Authorities at the Uganda-Kenya border have made it mandatory for all transit truck drivers from Kenya to test for COVID-19.
The customs officials say it will help curb the spread of the virus from East Africa’s epicentre, Kenya which has registered a drastic rise in the number of COVID-19 cases and deaths. A customs officer who spoke about the mandatory tests says they are doing so as a preventive measure for keeping Uganda ‘safe’ from further infections that could be imported from neighbouring Kenya. “Cases in Kenya are soaring. They now lead the East African tally of COVID-19 cases. This is why we are doing all it takes to protect Ugandans from contracting the virus,” says the customs officer. “But still, this mandatory testing will not in any way affect our bilateral ties with Kenya,” he added.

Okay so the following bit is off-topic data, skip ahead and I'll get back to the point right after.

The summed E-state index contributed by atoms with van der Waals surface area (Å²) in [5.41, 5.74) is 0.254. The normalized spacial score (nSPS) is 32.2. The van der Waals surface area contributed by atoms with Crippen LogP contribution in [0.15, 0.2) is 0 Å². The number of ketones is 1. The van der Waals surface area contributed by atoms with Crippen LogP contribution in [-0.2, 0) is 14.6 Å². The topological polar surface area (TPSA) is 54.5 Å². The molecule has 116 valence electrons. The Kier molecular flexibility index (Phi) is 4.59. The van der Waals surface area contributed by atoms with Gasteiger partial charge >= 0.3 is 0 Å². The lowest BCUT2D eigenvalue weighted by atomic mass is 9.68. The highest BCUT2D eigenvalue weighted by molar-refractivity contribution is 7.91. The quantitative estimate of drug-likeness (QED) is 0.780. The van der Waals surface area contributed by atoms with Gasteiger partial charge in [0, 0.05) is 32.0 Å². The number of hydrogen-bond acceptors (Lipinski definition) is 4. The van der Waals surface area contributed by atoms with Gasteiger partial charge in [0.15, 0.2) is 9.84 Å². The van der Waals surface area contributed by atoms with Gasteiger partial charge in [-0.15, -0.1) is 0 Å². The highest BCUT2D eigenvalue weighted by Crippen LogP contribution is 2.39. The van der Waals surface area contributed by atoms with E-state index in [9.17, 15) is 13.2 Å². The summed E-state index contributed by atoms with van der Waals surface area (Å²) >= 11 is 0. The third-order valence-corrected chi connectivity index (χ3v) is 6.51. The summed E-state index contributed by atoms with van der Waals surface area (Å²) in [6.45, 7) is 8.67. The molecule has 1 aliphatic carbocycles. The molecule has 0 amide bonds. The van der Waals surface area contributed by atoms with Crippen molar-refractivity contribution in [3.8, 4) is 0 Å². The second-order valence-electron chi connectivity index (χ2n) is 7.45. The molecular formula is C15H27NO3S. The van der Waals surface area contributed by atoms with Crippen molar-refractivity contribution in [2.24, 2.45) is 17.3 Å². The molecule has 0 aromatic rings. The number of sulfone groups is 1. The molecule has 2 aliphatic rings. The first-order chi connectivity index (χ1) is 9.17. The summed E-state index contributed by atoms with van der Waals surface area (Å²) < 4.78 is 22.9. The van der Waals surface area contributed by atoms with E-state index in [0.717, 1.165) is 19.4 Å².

Kenya as of Sunday, 12 registered six more cases and saw an upshoot to 197 cases, while Rwanda follows with 126 cases after six more were confirmed on Easter Sunday. Uganda follows with 54 following another case that was confirmed by the Health Ministry yesterday. Tanzania still stands at 32 cases after confirming two more on Good Friday.
When the virus first struck the East African region, the Kenyan president Uhuru Kenyatta directed an immediate closure of the border points with Uganda. The move stagnated trade and transit drivers had to spend nights sleeping on the streets as they pleaded with Kenyan authorities to grant them entry into the region’s biggest economy. Kenya instead asked these drivers to give away their vehicles to Kenyan nationals who would drive to the respective destination of these items, a move that was perceived to be controversial. “Why would I give away my truck to a Kenyan stranger? What if my goods disappeared, who would I blame?,” wondered Sulaiman, a Ugandan truck driver. After a wave of complaints, the authorities relaxed the conditions following talks between Uganda’s president Museveni and his Kenyan counterparts, Uhuru Kenyatta.